The Hague, 04 February 2015
As a part of the on-going cooperation between the Outreach Programmes of the ICTY and the Special Tribunal for Lebanon (STL), a new group of 30 Lebanese students visited the ICTY today. The group comprised of the best students from the Lebanese Inter-University Programme on International Criminal Law and Procedure, who are on a study visit to The Hague. The students had an opportunity to attend a hearing in the Mladić case, and to meet with the ICTY Prosecutor Serge Brammertz, as well as with the representatives of the ICTY Chambers and Registry, the President of the ICTY’s Association of Defence Counsel and a representative of the Asser Institute.
The guests met with Christophe Paulussen, Senior Researcher at the Asser Institute. Christophe introduced them to the history and development of international justice and talked about the work of the international tribunals.
The Acting Head of the ICTY Chambers, John Cubbon, spoke to the students about the history of the ICTY and the crimes that fall under its jurisdiction. The Lebanese students had a number of questions following Mr. Cubbon’s presentation, including those which dealt with the issues of holding trials in absentia, and the reasons why such trials were never conducted before the ICTY.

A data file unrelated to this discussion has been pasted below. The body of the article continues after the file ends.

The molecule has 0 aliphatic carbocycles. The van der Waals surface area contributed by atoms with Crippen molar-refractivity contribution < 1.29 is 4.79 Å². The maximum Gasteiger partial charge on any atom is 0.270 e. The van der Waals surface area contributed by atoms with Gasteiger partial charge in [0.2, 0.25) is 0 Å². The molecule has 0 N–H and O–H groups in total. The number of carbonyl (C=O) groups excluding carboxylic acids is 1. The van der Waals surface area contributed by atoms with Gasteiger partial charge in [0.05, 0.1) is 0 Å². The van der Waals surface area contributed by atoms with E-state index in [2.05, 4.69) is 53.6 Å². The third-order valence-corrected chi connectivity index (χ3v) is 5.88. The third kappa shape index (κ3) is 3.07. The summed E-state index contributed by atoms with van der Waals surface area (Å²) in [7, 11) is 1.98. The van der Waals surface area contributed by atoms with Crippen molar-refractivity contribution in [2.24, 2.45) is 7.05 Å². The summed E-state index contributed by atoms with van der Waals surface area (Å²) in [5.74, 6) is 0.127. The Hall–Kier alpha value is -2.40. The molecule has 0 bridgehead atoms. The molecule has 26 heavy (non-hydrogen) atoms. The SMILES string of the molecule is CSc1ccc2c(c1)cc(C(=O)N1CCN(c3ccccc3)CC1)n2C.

Gregory Townsend, Chief of the Registry’s Court Support Services Section, spoke to the guests about the ICTY’s rules and procedures, the work conducted by his section, the physical layout of the courtrooms and how these elements have been organised differently by different international tribunals. Among the many questions posed by the guests, one dealt with the issue of self-representation by the accused, as students wondered why someone would choose to represent himself, rather than have a professional defence lawyer. In response to this, Mr Townsend explained the advantages and disadvantages of this procedure, both for the Tribunal and for the accused.
Colleen Rohan, President of the ICTY’s Association of Defence Counsel, discussed the role of the defence lawyers in trials before the ICTY, and compared it with the practice of other international courts. Prompted by students’ questions about the reasons why someone would choose to take the role of a defence counsel, Ms Rohan talked about the importance of providing adequate defence and ultimately a fair trial to the accused.
At the end of the programme the guests met with the ICTY Prosecutor Serge Brammertz and had the opportunity to talk and pose questions to him. The students expressed interest in the specific work conducted by the Office of the Prosecutor, their challenges and the ways in which they overcome those challenges. Further, the students inquired about the relationship between the OTP and the defence counsel and the Prosecutor’s views about the future of international law.
The visit was organised by the ICTY Outreach Programme in cooperation with the Outreach section of the Special Tribunal for Lebanon.